The Basle-based Bank for International Settlement (BIS), the banker to the world's central banks, writes that over the past decade, "the conscious nurturing of local currency debt markets became a major objective of financial policy in many countries".
However, apart from the highly developed financial system in South Africa, bond markets in several countries are still largely shallow, illiquid and inefficient, thus unable to provide access to longer-term savings or venture capital. Vibrant capital markets and investable assets are vital components of robust economic growth in the region.
Yet the lack of capital for the private sector is a major developmental challenge. In terms of the composition of finance, most African countries depend less on the domestic bond market than on the banking sector.
The stock market is prominent in South Africa, Nigeria, Kenya and Mauritius. Of the three funding sources (fixed-income, equities and banking), the last remains the number-one channel in almost all African economies.
Bond markets in sub-Saharan Africa developed much later than in other emerging regions. Until the global financial crisis, many countries had relatively open access to loans and grants from foreign OECD donors (in hard currency) or from multilateral bodies--mainly the International Development Association (IDA), the soft lending arm of World Bank Group. Moreover, the commercial banking system often provided cheap loans to governments, reducing incentives for developing fixed-income markets. The issuance of treasury bills or central bank paper was not a regular practice.
In the wake of the 2009 financial turmoil, the mobilisation of domestic resources as an alternative source of funding became pivotal to Africa, with governments keen to reduce their heavy dependency on external capital.
With the donor nations still mired in fiscal retrenchment and tighter credit conditions, funds are becoming scarcer and more expensive. The IMF cautions: "The financial sector of many African countries is vulnerable to swings in global market sentiment and foreign investors' risk aversion." That highlights the need for efficient and liquid domestic and regional bond markets to protect against the on-off access to external finance.
More reliable channels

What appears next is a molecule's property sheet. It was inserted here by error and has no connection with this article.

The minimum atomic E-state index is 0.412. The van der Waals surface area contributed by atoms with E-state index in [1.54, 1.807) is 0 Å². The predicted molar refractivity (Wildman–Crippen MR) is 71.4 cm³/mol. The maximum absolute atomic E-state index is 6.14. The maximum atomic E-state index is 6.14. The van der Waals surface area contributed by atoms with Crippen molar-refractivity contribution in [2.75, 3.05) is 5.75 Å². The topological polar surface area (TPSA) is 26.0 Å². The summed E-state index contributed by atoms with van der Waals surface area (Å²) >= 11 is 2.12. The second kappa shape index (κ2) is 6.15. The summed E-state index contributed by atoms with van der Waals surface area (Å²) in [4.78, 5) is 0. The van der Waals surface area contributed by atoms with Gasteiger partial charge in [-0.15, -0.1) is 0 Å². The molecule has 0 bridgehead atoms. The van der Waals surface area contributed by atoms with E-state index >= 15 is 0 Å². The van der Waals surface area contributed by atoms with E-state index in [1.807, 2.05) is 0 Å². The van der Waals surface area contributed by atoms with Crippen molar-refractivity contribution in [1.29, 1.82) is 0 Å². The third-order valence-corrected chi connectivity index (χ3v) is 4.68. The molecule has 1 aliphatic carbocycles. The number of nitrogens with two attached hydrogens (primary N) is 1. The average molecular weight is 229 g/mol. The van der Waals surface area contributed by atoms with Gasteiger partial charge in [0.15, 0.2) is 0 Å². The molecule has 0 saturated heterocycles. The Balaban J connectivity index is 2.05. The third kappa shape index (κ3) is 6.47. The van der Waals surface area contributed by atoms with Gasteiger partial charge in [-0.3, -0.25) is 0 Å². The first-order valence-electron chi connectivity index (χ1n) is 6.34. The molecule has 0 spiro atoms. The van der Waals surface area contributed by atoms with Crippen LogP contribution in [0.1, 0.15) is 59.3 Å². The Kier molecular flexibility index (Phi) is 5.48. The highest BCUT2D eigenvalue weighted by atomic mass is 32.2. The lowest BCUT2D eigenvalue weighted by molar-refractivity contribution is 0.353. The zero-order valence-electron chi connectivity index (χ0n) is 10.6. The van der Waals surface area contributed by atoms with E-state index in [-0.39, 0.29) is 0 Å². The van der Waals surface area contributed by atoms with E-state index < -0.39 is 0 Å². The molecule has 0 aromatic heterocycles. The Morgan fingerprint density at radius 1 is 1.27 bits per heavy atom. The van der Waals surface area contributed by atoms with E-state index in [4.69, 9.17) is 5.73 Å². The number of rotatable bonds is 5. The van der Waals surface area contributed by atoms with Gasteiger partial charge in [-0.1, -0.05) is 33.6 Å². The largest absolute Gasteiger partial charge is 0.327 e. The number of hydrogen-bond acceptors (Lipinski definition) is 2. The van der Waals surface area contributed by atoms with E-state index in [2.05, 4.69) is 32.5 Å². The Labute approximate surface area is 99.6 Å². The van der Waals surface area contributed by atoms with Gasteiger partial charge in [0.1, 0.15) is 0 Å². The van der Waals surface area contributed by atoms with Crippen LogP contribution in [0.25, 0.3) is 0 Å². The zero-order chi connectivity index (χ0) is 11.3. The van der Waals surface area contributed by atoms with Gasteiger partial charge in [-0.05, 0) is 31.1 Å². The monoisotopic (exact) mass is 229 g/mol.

National bond markets improve capital allocation by directing savings towards productive assets with higher returns, provide medium- or long-term funds and facilitate risk management by sharing risk among diverse groups of investors. More importantly, such markets can spur private-sector-led growth through increasing access to low-cost finance for larger firms. As in the banking sector, bond pricing depends on the issuers' creditworthiness, transaction size and types of projects being financed. The presence of pension, mutual funds and insurance firms is key to debt-market development, given their far-sighted investment strategies. They require fixed-income assets to match longterm liabilities or payments to current and future policyholders. Thus if bond markets are developed, institutional investors can hold long-term securities that match the liability side of their balance sheets. In order to meet the growing demand for longer-dated papers, many countries have raised the maturities of their government bonds up to 10 and 15 years.
However, if government debt surges, it can 'crowd out' (i.e. restrict) much-needed funds to private businesses. That would harm the real economy through lower private investment. Government paper--generally the safest asset in any economy--provides a benchmark return for the issuance of other securitised debt, such as corporate bonds. Even in developed economies, pension and mutual funds hold the majority of their portfolios in treasury bills or bonds.
Greater efficiency gains
Well-run debt markets support structured financing and stimulates healthy competition among different investors. …